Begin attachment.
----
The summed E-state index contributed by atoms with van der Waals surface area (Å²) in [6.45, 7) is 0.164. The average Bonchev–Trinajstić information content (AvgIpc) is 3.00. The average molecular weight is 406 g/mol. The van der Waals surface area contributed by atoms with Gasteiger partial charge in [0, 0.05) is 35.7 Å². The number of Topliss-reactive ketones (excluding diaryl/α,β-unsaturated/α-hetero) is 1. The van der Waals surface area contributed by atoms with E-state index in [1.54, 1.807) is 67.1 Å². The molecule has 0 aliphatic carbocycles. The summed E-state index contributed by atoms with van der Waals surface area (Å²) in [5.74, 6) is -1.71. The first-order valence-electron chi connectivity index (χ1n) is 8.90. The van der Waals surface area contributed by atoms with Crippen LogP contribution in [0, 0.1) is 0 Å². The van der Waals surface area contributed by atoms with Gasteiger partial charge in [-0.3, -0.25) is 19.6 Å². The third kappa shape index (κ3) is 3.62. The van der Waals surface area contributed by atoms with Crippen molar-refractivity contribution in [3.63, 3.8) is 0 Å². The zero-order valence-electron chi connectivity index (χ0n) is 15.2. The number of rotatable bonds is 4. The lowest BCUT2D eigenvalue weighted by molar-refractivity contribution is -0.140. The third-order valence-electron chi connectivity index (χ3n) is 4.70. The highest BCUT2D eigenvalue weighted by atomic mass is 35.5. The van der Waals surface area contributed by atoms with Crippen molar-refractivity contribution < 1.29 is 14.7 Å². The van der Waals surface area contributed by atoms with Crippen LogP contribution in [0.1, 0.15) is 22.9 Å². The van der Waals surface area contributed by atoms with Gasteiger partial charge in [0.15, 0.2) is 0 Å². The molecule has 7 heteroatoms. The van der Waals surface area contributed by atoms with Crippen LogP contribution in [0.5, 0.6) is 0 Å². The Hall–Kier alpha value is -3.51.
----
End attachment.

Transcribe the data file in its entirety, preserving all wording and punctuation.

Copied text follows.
The summed E-state index contributed by atoms with van der Waals surface area (Å²) in [6.45, 7) is 0.164. The average Bonchev–Trinajstić information content (AvgIpc) is 3.00. The average molecular weight is 406 g/mol. The van der Waals surface area contributed by atoms with Gasteiger partial charge in [0, 0.05) is 35.7 Å². The number of Topliss-reactive ketones (excluding diaryl/α,β-unsaturated/α-hetero) is 1. The van der Waals surface area contributed by atoms with E-state index in [1.54, 1.807) is 67.1 Å². The molecule has 0 aliphatic carbocycles. The summed E-state index contributed by atoms with van der Waals surface area (Å²) in [5.74, 6) is -1.71. The first-order valence-electron chi connectivity index (χ1n) is 8.90. The van der Waals surface area contributed by atoms with Crippen LogP contribution in [0, 0.1) is 0 Å². The van der Waals surface area contributed by atoms with Gasteiger partial charge in [-0.3, -0.25) is 19.6 Å². The third kappa shape index (κ3) is 3.62. The van der Waals surface area contributed by atoms with Crippen molar-refractivity contribution in [3.63, 3.8) is 0 Å². The zero-order valence-electron chi connectivity index (χ0n) is 15.2. The number of rotatable bonds is 4. The lowest BCUT2D eigenvalue weighted by molar-refractivity contribution is -0.140. The third-order valence-electron chi connectivity index (χ3n) is 4.70. The highest BCUT2D eigenvalue weighted by atomic mass is 35.5. The van der Waals surface area contributed by atoms with Crippen molar-refractivity contribution < 1.29 is 14.7 Å². The van der Waals surface area contributed by atoms with Crippen LogP contribution in [0.1, 0.15) is 22.9 Å². The van der Waals surface area contributed by atoms with Gasteiger partial charge in [0.15, 0.2) is 0 Å². The molecule has 7 heteroatoms. The van der Waals surface area contributed by atoms with Crippen LogP contribution in [0.5, 0.6) is 0 Å². The Hall–Kier alpha value is -3.51.